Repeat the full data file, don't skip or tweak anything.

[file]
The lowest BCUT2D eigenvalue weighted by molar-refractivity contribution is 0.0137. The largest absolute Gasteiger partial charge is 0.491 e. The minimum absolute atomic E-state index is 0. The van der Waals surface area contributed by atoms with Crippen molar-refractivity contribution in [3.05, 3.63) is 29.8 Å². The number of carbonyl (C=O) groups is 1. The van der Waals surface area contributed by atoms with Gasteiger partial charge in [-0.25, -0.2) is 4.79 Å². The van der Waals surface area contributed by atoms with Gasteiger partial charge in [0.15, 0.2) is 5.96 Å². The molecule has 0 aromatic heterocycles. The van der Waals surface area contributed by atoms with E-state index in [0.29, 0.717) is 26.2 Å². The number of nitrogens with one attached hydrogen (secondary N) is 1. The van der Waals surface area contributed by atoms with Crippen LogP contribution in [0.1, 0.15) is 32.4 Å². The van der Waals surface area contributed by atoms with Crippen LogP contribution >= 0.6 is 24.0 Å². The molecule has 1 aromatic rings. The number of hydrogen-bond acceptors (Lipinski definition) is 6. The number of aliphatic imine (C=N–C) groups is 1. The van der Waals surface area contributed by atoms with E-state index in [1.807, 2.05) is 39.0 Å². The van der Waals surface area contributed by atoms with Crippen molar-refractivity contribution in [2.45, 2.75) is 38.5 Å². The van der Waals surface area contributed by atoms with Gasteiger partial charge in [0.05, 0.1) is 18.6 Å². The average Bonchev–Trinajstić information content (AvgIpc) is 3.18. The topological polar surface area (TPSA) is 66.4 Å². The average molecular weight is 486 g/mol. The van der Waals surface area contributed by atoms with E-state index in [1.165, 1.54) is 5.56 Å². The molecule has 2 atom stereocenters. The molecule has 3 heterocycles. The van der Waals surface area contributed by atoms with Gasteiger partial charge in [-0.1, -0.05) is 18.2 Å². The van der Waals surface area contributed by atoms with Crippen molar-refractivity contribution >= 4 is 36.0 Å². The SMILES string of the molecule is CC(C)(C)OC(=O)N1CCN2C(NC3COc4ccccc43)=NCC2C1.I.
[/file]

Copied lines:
The lowest BCUT2D eigenvalue weighted by molar-refractivity contribution is 0.0137. The largest absolute Gasteiger partial charge is 0.491 e. The minimum absolute atomic E-state index is 0. The van der Waals surface area contributed by atoms with Crippen molar-refractivity contribution in [3.05, 3.63) is 29.8 Å². The number of carbonyl (C=O) groups is 1. The van der Waals surface area contributed by atoms with Gasteiger partial charge in [-0.25, -0.2) is 4.79 Å². The van der Waals surface area contributed by atoms with Gasteiger partial charge in [0.15, 0.2) is 5.96 Å². The molecule has 0 aromatic heterocycles. The van der Waals surface area contributed by atoms with E-state index in [0.29, 0.717) is 26.2 Å². The number of nitrogens with one attached hydrogen (secondary N) is 1. The van der Waals surface area contributed by atoms with Crippen LogP contribution in [0.1, 0.15) is 32.4 Å². The van der Waals surface area contributed by atoms with Crippen LogP contribution >= 0.6 is 24.0 Å². The molecule has 1 aromatic rings. The number of hydrogen-bond acceptors (Lipinski definition) is 6. The number of aliphatic imine (C=N–C) groups is 1. The van der Waals surface area contributed by atoms with E-state index in [1.807, 2.05) is 39.0 Å². The van der Waals surface area contributed by atoms with Crippen molar-refractivity contribution in [2.45, 2.75) is 38.5 Å². The van der Waals surface area contributed by atoms with Gasteiger partial charge in [0.05, 0.1) is 18.6 Å². The average Bonchev–Trinajstić information content (AvgIpc) is 3.18. The topological polar surface area (TPSA) is 66.4 Å². The average molecular weight is 486 g/mol. The van der Waals surface area contributed by atoms with E-state index in [1.165, 1.54) is 5.56 Å². The molecule has 2 atom stereocenters. The molecule has 3 heterocycles. The van der Waals surface area contributed by atoms with Gasteiger partial charge in [-0.1, -0.05) is 18.2 Å². The van der Waals surface area contributed by atoms with Crippen molar-refractivity contribution >= 4 is 36.0 Å². The SMILES string of the molecule is CC(C)(C)OC(=O)N1CCN2C(NC3COc4ccccc43)=NCC2C1.I.